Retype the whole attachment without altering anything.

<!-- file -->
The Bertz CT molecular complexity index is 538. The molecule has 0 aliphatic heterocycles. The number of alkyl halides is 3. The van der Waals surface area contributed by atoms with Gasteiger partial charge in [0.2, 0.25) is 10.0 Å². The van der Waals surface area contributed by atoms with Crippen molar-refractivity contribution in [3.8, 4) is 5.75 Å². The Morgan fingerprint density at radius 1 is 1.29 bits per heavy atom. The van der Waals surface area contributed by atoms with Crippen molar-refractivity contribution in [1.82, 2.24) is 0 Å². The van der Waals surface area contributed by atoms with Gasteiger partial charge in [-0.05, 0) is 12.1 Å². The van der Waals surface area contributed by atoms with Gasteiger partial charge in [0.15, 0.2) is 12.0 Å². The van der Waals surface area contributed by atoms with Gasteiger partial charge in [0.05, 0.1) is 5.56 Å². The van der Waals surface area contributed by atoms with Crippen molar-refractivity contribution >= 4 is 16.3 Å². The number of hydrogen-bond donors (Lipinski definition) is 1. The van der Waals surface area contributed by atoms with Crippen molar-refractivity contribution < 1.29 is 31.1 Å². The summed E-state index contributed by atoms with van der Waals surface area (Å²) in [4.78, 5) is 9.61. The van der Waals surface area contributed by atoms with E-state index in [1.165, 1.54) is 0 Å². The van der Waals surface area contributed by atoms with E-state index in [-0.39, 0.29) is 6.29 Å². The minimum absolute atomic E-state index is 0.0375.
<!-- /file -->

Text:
The Bertz CT molecular complexity index is 538. The molecule has 0 aliphatic heterocycles. The number of alkyl halides is 3. The van der Waals surface area contributed by atoms with Gasteiger partial charge in [0.2, 0.25) is 10.0 Å². The van der Waals surface area contributed by atoms with Crippen molar-refractivity contribution in [3.8, 4) is 5.75 Å². The Morgan fingerprint density at radius 1 is 1.29 bits per heavy atom. The van der Waals surface area contributed by atoms with Crippen molar-refractivity contribution in [1.82, 2.24) is 0 Å². The van der Waals surface area contributed by atoms with Gasteiger partial charge in [-0.05, 0) is 12.1 Å². The van der Waals surface area contributed by atoms with Gasteiger partial charge in [0.15, 0.2) is 12.0 Å². The van der Waals surface area contributed by atoms with Gasteiger partial charge in [0.05, 0.1) is 5.56 Å². The van der Waals surface area contributed by atoms with Crippen molar-refractivity contribution >= 4 is 16.3 Å². The number of hydrogen-bond donors (Lipinski definition) is 1. The van der Waals surface area contributed by atoms with Crippen molar-refractivity contribution < 1.29 is 31.1 Å². The summed E-state index contributed by atoms with van der Waals surface area (Å²) in [4.78, 5) is 9.61. The van der Waals surface area contributed by atoms with E-state index in [1.165, 1.54) is 0 Å². The van der Waals surface area contributed by atoms with E-state index in [-0.39, 0.29) is 6.29 Å². The minimum absolute atomic E-state index is 0.0375.